Sign on Tablelands
The final stage of Daughter of Moosey's North West Nelson Loop Trip starts above Balloon Hut, on the Tablelands, goes off down the Leslie and Karamea Rivers, and rejoins the Wangapeka Track. It's the final stage of my 2012 summer couch-hiking trip. High time I got back to the garden...
During the first three stages of the Loop Trip interviews, Daughter had become more and more verbose, giving me more and more details to write down. Thus I wondered how long it would take, in the interviewing sense, to get down the Leslie-Karamea, finish the Wangapeka Track (where it all began), and plod with her out to the road end. I took a deep breath. This couch-hiking is hard work!
Tell me about the Leslie Karamea...
- 'Well, of course, this part of the trip started back in the Cobb Valley at Trilobite Hut. We'd just had lunch there, and then done a bit of a slog in the swirling clouds up to Mount Peel and the Tablelands. I had tired legs. We kept on pottering up and over and down the broad tussock ridge to Balloon Hut. Before you ask, Mum, this is called the Tablelands because it's flat up there. Geologically it's part of a peneplain.'
'The next day we wandered along the Tablelands for an hour or so in the golden morning light, then slipped back into the bush, past the rock shelters, heading down to the Leslie River. We followed the Leslie (really cold for swimming) on a soft track, carpeted by Silver beech leaves. We rocked into Karamea Bend Hut and for the first night had company - a fisherman/hunter guide and client (helicoptered in), and a real Kiwi Possum trapper. The fishermen shared real milk, chocolate biscuits, and fresh coleslaw with us. Possum man just wanted to talk - he'd been in the bush for two weeks, one to go.'
Karamea Suspension Bridge
- 'The next morning we were woken up really early (5:30am) by the possum trapper cooking raisin buns for his breakfast (as they do). We were keen for a big day of walking, so left early. Up the Karamea River we went, with the track meandering next to the river, wandering in and out of the bush. We saw heaps of trout. The river was running low, the major side stream was bridged, so there were no water dramas. We walked past two more huts - Crow Hut (on the junction of the Crow and Karamea Rivers) and Venus Hut (next to Venus Creek).'
'In this area lots of the creeks have 'space' names - Mars Creek, Jupiter Creek, Sputnik Creek, Apollo Creek, Apogee Creek etc. The land survey man applied to have them named thus, because he was inspired by the man-on-the-moon landing. We were heading to Thor Hut, the only old NZ Forest-style hut left on this section of the river. It has strung-up beech branches inside to hang your undies on. Mum, you'd better not write that on your website.'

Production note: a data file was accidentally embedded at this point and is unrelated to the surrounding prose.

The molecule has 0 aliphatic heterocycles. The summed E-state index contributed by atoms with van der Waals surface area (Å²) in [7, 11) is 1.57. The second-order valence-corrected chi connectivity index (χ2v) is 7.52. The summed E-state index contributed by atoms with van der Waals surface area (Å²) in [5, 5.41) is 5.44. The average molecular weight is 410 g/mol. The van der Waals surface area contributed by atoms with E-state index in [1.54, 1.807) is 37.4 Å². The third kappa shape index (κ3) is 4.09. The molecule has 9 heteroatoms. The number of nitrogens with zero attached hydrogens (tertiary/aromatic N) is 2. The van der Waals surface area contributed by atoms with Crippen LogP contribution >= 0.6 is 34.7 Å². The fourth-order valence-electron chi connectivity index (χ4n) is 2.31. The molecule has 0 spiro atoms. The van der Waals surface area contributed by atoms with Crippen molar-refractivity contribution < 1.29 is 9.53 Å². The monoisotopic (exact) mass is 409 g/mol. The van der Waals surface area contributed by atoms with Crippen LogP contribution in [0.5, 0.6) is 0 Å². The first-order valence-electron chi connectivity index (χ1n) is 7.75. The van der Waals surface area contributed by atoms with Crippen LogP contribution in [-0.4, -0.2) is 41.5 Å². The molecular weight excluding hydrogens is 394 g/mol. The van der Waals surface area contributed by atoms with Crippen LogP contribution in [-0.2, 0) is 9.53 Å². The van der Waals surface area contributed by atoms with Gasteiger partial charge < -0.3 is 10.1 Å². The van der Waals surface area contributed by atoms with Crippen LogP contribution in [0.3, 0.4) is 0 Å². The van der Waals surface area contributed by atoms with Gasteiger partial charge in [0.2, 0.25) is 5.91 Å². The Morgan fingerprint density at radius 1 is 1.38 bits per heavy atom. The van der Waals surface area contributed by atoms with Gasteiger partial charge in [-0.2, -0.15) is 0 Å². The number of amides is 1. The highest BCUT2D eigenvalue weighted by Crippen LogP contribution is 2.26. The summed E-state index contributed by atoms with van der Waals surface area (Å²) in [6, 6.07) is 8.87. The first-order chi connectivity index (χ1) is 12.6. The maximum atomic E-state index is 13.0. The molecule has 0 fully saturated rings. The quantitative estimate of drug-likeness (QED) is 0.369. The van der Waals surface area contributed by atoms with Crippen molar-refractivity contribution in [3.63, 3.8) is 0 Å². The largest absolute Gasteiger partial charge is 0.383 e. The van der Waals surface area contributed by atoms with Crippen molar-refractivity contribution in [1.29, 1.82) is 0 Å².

Helicopter at Thor Hut
- 'The next day we had lovely meander up the Karamea River, over lots of old rock slips, which have now been reclaimed by the forest and mosses. We saw lots of drowned trees sticking out of moonstone lakes (formed by one of the big slips). We had a cruisy walk to Trevor Carter Hut for lunch (salami, crackers, and rehydrated hummus - same as every other day). By this stage we were starting to run out of conversation with each other.
Up the hill for 800 metres we went to camp on Biggs Top, gambling on a little blue dot on the map being a tarn. We needed water for the meal and the morning. Oh dear - it was dry. But husband found another little tarn, with water and a few tadpoles. If the water is OK for tadpoles, and it's the only water, then it's OK for people.'
Camping on Biggs Tops
- 'From the campsite (not the flattest) we could see right down the Karamea River (from where we'd just come) and also across to the Taipo River (we were there on Day 3 of the Loop). The next morning we could see the Wanganui Saddle, which we'd crossed in filthy weather on Day 4. After an hour's sidling along the tops, we dropped back into the bush, and headed down to the Wangapeka Saddle. Now the connection was complete.'
Above the Karamea
- 'We retraced our steps down to Stone Hut, had a celebratory lunch (you guessed it - salami, crackers and rehydrated hummus), and wandered down to Cecil Kings Hut. We stayed here on the first night, and we stayed here on the last night. The next day we walked out'
'And I suppose that's when you rang your Mum?' I asked. I'd been the back-up contact person and I'd taken my role very seriously. 'Um - no.' confessed Daughter. "I had a shower first at the camping ground (the best three dollars I've ever spent), we picked up the car, we went to the cafe and ate lots of yummy food... And then I rang my Mum.'
The End of the Loop Trip
I was so excited and relieved to get that phone call. Twenty-two days in the mountains is a long enough time to get into trouble, I reckon! The Leslie-Karamea section of the Loop Trip has its own haiku, written in Daughter's diary amongst her scribbly bullet-point notes.
- Leslie-Karamea Haiku
- Toi Toi on true right
Luna in the morning light
Blue pool, trout may bite.
Thus ended the fourth and final stage of Daughter's Loop Trip, starting and finishing at the road end of the Wangapeka Track, by Tapawera. It took twenty-two days, with two intermediate stops to pick up food. The tramping party consisted of just two - Daughter and Husband (who appears in many of the photographs, and whose route-finding skills are to be applauded). They tramped approximately 290 kilometres beside rivers, along ridges, across screes, over tussock downs, up spurs, around lakes... Their gear and supplies were carefully weighed and listed, and they took dehydrated meals. I had a spread-sheet outlining where they expected to be, and when, and my own map. And I listened each day to the weather forecast. So I did really do the trip with them...